House Know-Nothings

There may actually be a reason why a lot of the freshmen members of the House seem not to understand the legislative process.

David Bernstein notes:

only 16 of the 83 newly-elected Republican members of congress [attended] the Congressional Issues Conference of the Institute of Politics (IOP) at the John F. Kennedy School of Government at Harvard University.

That conference is completely non-partisan (in fact, co-sponsored by the Heritage Foundation), and serves to give the Washington newcomers a crash course in, essentially, how to be a member of congress — the rules, procedures, and resources, as well as the current policy debates. Usually a majority of freshmen come; Boehner did.

More from from a piece that Bernstein wrote for the Boston Phoenix:

Since the early 1970s, the IOP has held a Congressional Issues Conference for newly-elected members of Congress. The soon-to-be congressmen spend three days attending policy seminars and workshops on the actual workings of Congress and the Capitol. Past attendees have included Al Gore (’76), Geraldine Ferraro (’78), Bill Richardson (’82), Dennis Hastert (’86), and Rahm Emanuel (’02).

The Kennedy School conference is among the most prestigious events for congressional freshmen, and in most years it has drawn more than half of the incoming freshman class. This year, with a massive 93 newcomers invited, barely a quarter made the trip to Cambridge for this week’s gathering. More than five dozen declined the invitation.

In a separate post, Bernstein also details how a variety of factors may have created incentives for new members to attend more ideologically driven orientation in lieu of going to the IOP meeting.*

Now, I don’t want to make too much of this, but it does seem to fit with the general theme of the current Congress, especially of the House freshman.  That is:  what matters is one’s true belief in the Way Things Ought to Be as opposed to the reality of give and take of governing.

*I recall, for example, an orientation that Representative Bachmann held, which may have been in the same timeframe, that included speakers who were of a very specific ideological persuasion (i.e., Tea Party palatable) regarding the meaning of the Constitution.

FILED UNDER: Congress, Quick Takes, US Politics
Steven L. Taylor
About Steven L. Taylor
Steven L. Taylor is a Professor of Political Science and a College of Arts and Sciences Dean. His main areas of expertise include parties, elections, and the institutional design of democracies. His most recent book is the co-authored A Different Democracy: American Government in a 31-Country Perspective. He earned his Ph.D. from the University of Texas and his BA from the University of California, Irvine. He has been blogging since 2003 (originally at the now defunct Poliblog). Follow Steven on Twitter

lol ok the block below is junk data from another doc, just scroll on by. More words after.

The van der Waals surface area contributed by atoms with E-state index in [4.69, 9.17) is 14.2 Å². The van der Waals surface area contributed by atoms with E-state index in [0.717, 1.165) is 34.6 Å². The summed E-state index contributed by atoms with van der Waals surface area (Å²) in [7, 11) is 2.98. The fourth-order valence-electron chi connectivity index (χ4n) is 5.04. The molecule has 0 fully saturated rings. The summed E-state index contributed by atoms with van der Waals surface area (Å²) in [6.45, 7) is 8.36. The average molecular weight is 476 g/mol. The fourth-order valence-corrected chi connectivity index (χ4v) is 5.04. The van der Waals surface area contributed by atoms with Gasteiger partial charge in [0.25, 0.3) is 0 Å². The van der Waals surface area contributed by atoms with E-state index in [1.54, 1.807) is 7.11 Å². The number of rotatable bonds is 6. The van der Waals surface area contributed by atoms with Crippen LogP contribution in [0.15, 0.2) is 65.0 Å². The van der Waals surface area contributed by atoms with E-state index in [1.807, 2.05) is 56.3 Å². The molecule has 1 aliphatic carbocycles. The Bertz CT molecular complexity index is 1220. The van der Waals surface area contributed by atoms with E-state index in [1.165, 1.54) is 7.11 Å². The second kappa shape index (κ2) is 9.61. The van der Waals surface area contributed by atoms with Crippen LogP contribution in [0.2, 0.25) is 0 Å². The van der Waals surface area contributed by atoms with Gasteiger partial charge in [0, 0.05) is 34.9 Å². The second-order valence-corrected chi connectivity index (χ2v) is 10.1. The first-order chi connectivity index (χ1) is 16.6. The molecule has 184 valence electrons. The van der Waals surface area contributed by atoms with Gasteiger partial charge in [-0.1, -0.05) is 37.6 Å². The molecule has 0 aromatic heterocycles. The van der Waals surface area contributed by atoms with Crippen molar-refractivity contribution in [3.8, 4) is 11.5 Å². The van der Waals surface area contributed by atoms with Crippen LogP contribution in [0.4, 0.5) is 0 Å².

Comments

  1. Steve

    You are correct. In fact I seem to remember someone writing that many of the Tea Party Freshman were skipping the Kennedy School’s orientation for the Bachmann eve.nt

  2. PJ says:

    Thinking I would write a sarcastic comment about both sides doing it and a pox on both houses, I looked up the newly elected Democrats. There were eight of them. All eight attended the conference.

    But I bet they all sat in the back of the room not paying attention (i.e voting present), which is the same thing as not attending. Most likely they also threw gum at the Republicans who wanted to learn things, and that’s why the debt ceiling won’t get raised.

    Both sides do it!

  3. reid says:

    They’ve been listening to FOX News and Rush since they were 16, so they know the way the world works. Why would they attend some liberal, ivory tower indoctrination event? It probably started with a rousing song celebrating Obama’s greatness!

  4. WR says:

    All that book larnin’ is just for elites and Mooslim-lovers. We know everything we need to know because we read the first couple lines of the constituion. Or the Declaration of Liberty, which is the same thing. Plus all that financial stuff is just cobbled together by the Jews on Wall Street to confuse real Americans. All we need is the common sense we was born with.

  5. I object to the title of this post; it’s an insult to the actual Know-Nothings. Unlike the Tea Party, the Know-Nothings weren’t called that because they were ignorant. They got the name because of their penchant for secrecy (“I know nothing about the nativist party”).

  6. An Interested Party says:

    This makes perfect sense…after all, members of the Tea Party crowd couldn’t dare step foot in that lefty cesspool known as Harvard, now could they? Much better to be uninformed fools…

  7. OzarkHillbilly says:

    You are correct. In fact I seem to remember someone writing that many of the Tea Party Freshman were skipping the Kennedy School’s orientation for the Bachmann eve.nt

    That fits, “Let us all go to an orientation put on by a woman who has yet to produce a single bill* rather than to a conference dedicated to actual teaching of legislative procedure.”

    * I read somewhere recently (do not remember where) that she has not introduced a single bill in congress. I do not know if this is true, and may well be misremembering. Still, I find it quite believable.